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Admissions at Lehigh

Thursday, December 5, 1935

Admissions at Lehigh has played a vital role in the growth of the university over time. Initially, admissions was a simple process. With so few students being admitted in the early years, it was not necessary to have an administrative branch dedicated to admissions. The president at the time, President Henry Coppee, did, however, have a Secretary of the Faculty who aided him in conducting the admissions process. In 1900, this job became the responsibility of the Registrar. In 1935, in response to the Great Depression, the University adopted The Office of Admissions as a way to attract more applicants and boost enrollment. The Office of Admissions moved into the Alumni Memorial Building, which was created in 1924 in honor of Lehigh alumni who fought in World War I. This is the place where the Office of Admissions has grown from a small two-person operation to an office that has a large hierarchy of staff that occupies an entire wing of the ground floor.

The role of admissions is to select the students who are the best fit for the institution. This process involves several different steps, beginning with attracting the right students, and so marketing has always been an important responsibility of the Admissions Office. Marketing the university has evolved to be a complex and effective procedure. It began with the distribution of flyers and has grown to consist of high school visits, on-campus tours, online advertising, and more. The role of advertising became a major part of the admissions process when the Office of Admissions was created. This allowed for a more extensive ability to reach out to prospective students.

The second step in the admissions process is selecting students. The original process of selection consisted of exams administered by the President that tested prospective students in areas such as math, literature, science, and language. Over time these entrance exams were abolished and the school adopted an application for admissions. In 1975, Lehigh began to use the CommonApp, a college application universal to many universities and colleges. This allowed students to apply to Lehigh with ease, driving up the overall number of applications. Lehigh also encourages students to interview, though interviews are not required.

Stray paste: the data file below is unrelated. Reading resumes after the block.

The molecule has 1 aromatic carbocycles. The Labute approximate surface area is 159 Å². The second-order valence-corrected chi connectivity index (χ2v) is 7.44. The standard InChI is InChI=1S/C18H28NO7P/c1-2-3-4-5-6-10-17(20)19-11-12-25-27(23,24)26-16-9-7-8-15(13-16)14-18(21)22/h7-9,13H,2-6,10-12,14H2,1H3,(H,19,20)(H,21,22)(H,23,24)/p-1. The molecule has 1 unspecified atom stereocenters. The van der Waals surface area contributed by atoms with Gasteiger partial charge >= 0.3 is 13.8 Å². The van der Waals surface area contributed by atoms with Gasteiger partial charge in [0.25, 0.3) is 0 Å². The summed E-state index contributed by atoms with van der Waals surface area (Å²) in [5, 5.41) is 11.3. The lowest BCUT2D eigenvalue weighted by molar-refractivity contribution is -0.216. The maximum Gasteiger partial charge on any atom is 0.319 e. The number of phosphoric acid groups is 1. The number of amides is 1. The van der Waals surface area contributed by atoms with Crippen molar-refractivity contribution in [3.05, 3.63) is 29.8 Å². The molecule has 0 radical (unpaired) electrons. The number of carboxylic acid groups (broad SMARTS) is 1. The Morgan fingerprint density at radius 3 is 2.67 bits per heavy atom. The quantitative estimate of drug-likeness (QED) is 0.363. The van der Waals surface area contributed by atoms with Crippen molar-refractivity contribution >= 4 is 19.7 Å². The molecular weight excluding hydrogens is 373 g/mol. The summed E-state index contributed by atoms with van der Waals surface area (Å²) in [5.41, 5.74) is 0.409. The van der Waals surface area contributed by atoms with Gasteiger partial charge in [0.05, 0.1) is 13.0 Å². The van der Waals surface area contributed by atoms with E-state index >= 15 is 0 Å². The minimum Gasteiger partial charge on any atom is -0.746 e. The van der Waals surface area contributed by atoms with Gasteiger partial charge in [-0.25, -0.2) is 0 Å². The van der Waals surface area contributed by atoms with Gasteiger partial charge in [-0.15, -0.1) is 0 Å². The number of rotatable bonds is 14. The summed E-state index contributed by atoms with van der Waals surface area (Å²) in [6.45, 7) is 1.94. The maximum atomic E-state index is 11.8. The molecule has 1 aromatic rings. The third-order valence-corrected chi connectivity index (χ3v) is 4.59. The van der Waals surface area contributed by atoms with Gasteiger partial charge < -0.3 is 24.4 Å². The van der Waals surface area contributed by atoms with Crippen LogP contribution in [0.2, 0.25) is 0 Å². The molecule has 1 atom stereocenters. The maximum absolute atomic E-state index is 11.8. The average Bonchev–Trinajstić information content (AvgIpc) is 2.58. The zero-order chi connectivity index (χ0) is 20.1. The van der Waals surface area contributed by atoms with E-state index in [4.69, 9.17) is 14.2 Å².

As a result of the growth of admissions, the school has grown itself. The growth in the university can also be attributed to the fact that the market for a college education has expanded since the founding of the university. A college degree has become increasingly necessary for obtaining a job, resulting in more national and international interest in all institutions of higher education, including Lehigh. The university has seen a rise in applicants since the founding years, which has increased its ability to be more selective. In the beginning, Lehigh accepted all students that were qualified. This is due to low application rates, the result of primitive advertising and selection methods. No freshmen class exceeded thirty-nine students until 1871. After the Office of Admissions was created in 1935, the school began to receive a surplus of qualified applications and was able to turn down qualified students. From this point on, selectivity only increased. Application rates rose significantly and continue to rise as the result of an ever-growing presence of the Office of Admissions. Class size has risen at a lower rate than application size, thus allowing the rate of selectivity to increase.

A major aspect of the university that the Office of Admissions has molded is the presence of women on campus. The effort to implement coeducation would not be possible without the active role of the Office of Admissions. Though the decision to admit women into the university was made by the Board of Trustees, the advertising and selection process employed by the admissions office was the force that brought women to Lehigh. Lehigh’s admissions office admitted more and more female students each year after 1971. It was originally difficult for the school to attract female applicants due to Lehigh’s early focus on math, science, and engineering. The expansion of a variety of majors in the College of Business and Economics and the College of Arts and Sciences has attracted a stronger female demographic to the school. The percentage of women admitted to Lehigh continues to increase with the goal of reaching a 50:50 male to female ratio on campus. In 2014, 46% of the freshman class was female—in large part the result of the hard work of the Office of Admissions.

The admissions office has furthered efforts to diversify the campus by implementing measures to recruit geographically diverse students as well. The school has a student body largely from the tri-state area. In 1970, the percentage of applications from the tri-state area was 83%. In order to change this, the Office of Admissions has broadened its marketing to include a more diverse range of prospective students. Eighteen years later in 1988, the percentage of applications from the tri-state area declined to 70%. As a result of the Office of Admission’s efforts, the school has been able to expand its cultural boundaries.

Amanda Beggs '18 & Sarah Spring '18